What you need to know:
- In Mombasa, County Police Commander Robert Kitur said the man who was gunned down in the early morning operation was a wanted terrorist. He said the suspect’s brother fled.
- However, his mother Ndhya Ahmed disagreed with the police version of events. According to her, Ahmed surrendered to the officers but was stripped naked, handcuffed and forced to lie on the floor before he was shot thrice in the head, chin and chest.
- Mvita MP Abduswamad Nassir and officials from the Muslims for Human Rights (Muhuri) and Haki Africa human rights NGOs condemned the killing which they described as extra-judicial.
Police in Mombasa Sunday raided a house in Bondeni where they shot a man they described as a terrorism suspect, and whom they blamed for the recent killing of a Russian and a German tourist in the Old Town.
Across the border in Lower Juba, Somalia, Kenya Defence Forces (KDF) led an onslaught on Al-Shaabab fighters on Friday, killing 33 and injuring more than 100.
In Mombasa, County Police Commander Robert Kitur said the man who was gunned down in the early morning operation was a wanted terrorist. He said the suspect’s brother fled.
A contingent of anti-terrorism officers stormed the traditional Swahili house at 4.30am after a tip-off that the suspects were hiding there.
“The one who fled and whom we are hunting down is a very dangerous gangster. He is more dangerous because he received military training in Somalia and returned to train others, including the one who has been shot,” Mr Kitur said. He did not reveal the identity of the man who escaped.
Relatives identified the victim as Idris Ahmed, 26. Police said the brother who escaped had been under anti-terrorism police watch for some time.
“These are the terror suspects behind the killings of Russian and German tourists in Old Town. They are also linked to several terror acts in Mombasa,” the police boss said.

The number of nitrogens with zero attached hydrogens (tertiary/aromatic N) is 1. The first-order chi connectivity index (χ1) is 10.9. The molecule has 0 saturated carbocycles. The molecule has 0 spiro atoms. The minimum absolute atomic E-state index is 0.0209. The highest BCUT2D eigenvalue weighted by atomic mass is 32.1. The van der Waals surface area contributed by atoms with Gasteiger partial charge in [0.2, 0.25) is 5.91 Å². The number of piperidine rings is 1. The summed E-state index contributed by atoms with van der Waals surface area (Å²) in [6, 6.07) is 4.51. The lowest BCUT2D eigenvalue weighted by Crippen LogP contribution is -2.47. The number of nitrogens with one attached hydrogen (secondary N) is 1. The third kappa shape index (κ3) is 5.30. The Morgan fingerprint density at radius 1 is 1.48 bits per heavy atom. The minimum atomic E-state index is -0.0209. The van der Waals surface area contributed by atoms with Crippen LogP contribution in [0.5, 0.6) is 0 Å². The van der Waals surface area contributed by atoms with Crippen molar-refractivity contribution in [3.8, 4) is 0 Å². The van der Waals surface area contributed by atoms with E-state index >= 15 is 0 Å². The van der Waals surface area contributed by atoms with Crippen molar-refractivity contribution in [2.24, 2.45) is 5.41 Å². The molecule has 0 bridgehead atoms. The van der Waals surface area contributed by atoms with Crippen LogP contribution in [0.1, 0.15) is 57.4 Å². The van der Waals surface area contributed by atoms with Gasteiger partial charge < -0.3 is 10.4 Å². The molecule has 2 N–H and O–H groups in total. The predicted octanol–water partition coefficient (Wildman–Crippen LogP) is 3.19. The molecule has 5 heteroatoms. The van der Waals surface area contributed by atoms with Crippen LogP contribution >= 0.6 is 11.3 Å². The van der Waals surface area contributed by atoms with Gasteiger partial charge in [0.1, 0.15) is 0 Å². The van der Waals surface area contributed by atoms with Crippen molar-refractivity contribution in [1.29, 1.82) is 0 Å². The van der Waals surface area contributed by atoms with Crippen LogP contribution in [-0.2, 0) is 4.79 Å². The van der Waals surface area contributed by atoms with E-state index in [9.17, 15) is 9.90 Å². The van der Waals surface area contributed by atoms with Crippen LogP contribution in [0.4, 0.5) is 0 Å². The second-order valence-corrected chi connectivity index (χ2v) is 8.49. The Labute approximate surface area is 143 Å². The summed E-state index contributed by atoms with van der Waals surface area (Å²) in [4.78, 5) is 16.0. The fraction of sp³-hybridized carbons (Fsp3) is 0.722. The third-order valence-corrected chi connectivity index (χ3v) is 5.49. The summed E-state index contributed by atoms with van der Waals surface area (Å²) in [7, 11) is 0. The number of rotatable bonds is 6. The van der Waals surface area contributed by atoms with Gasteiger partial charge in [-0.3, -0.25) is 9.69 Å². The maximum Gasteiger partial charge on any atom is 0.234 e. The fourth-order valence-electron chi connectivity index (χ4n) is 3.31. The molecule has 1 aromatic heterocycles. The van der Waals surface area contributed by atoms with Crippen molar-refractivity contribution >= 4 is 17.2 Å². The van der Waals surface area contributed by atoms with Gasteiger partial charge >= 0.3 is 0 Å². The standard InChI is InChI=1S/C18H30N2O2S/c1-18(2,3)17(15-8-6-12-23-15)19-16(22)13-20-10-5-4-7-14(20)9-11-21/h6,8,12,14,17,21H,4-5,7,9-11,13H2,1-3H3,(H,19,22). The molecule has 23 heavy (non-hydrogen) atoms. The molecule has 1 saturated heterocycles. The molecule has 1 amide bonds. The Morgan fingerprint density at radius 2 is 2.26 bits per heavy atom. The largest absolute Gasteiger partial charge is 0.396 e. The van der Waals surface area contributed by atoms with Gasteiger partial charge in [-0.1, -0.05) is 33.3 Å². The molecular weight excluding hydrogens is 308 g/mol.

Mr Kitur said Ahmed had been hiding in the roof of the house from where he hurled a grenade at the police, but the device did not explode.
However, his mother Ndhya Ahmed disagreed with the police version of events. According to her, Ahmed surrendered to the officers but was stripped naked, handcuffed and forced to lie on the floor before he was shot thrice in the head, chin and chest.
“They broke our doors while we were still asleep. They ordered everyone to lie down before they ransacked my bedroom and those of my children, turning mattresses and beddings upside down. After what seemed to be hours, I heard my son saying ‘I have surrendered officers, I have surrendered’. Then I heard three gun shots and all was quiet,” she said.
Before the officers left, they told her to arrange her things which had been scattered all over the floors. They left the doors open and walked outside.
“This is when I asked my son who is in Form Two to shut the door. But when he reached it, he found a body in a pool of blood. He came back running and told me that he had seen a body lying there. I came out and discovered it was Ahmed,” she recalled outside the Central Police Station where she went to record a statement.
She said the police had taken all the mobile phones and other items from the house but declined to tell her the reason when she demanded an explanation. She said she was given a piece of paper to sign that a grenade had been found in the search but she declined to do so.
Mvita MP Abduswamad Nassir and officials from the Muslims for Human Rights (Muhuri) and Haki Africa human rights NGOs condemned the killing which they described as extra-judicial.
“We demand witness protection as we have our people who could clearly identify the officers who pulled the trigger,” said the MP. He dismissed claims by the police that one suspect had escaped. According to him, the area had been sealed off by the police.
Muhuri chairman Khelef Khalifa challenged the government “to come clear” over shoot to kill orders that appear “to target Muslim faithful”.
Haki Africa Executive director Hussein Khalid warned that “extra-judicial killings” would encourage radicalistion and extremism among the youth.
“This radicalisation and extremism among our youth is being encouraged by these trigger-happy police officers. It will not solve the problem of crime, it is an illegal scheme of elimination by the government,” he said.
Meanwhile, KDF operating under the auspices of the African Union Mission in Somalia (Amisom) killed at least 33 fighters in an ambush which targeted two camps on Friday.
Al Shabaab fighters had fled from Barawe, a town which is about to be captured by Amisom forces.
A statement from the mission yesterday said: “During the raid, Al-Shabaab suffered heavy losses, including foreign fighters. Many Al-Shabaab militias were also wounded in the attack which completely destroyed the facility which was a hideout for the terrorists.”
The statement said KDF were assisted in the operation by Ugandan People Defence Forces (UPDF) who were advancing on Al-Shabaab’s hideout in Barawe.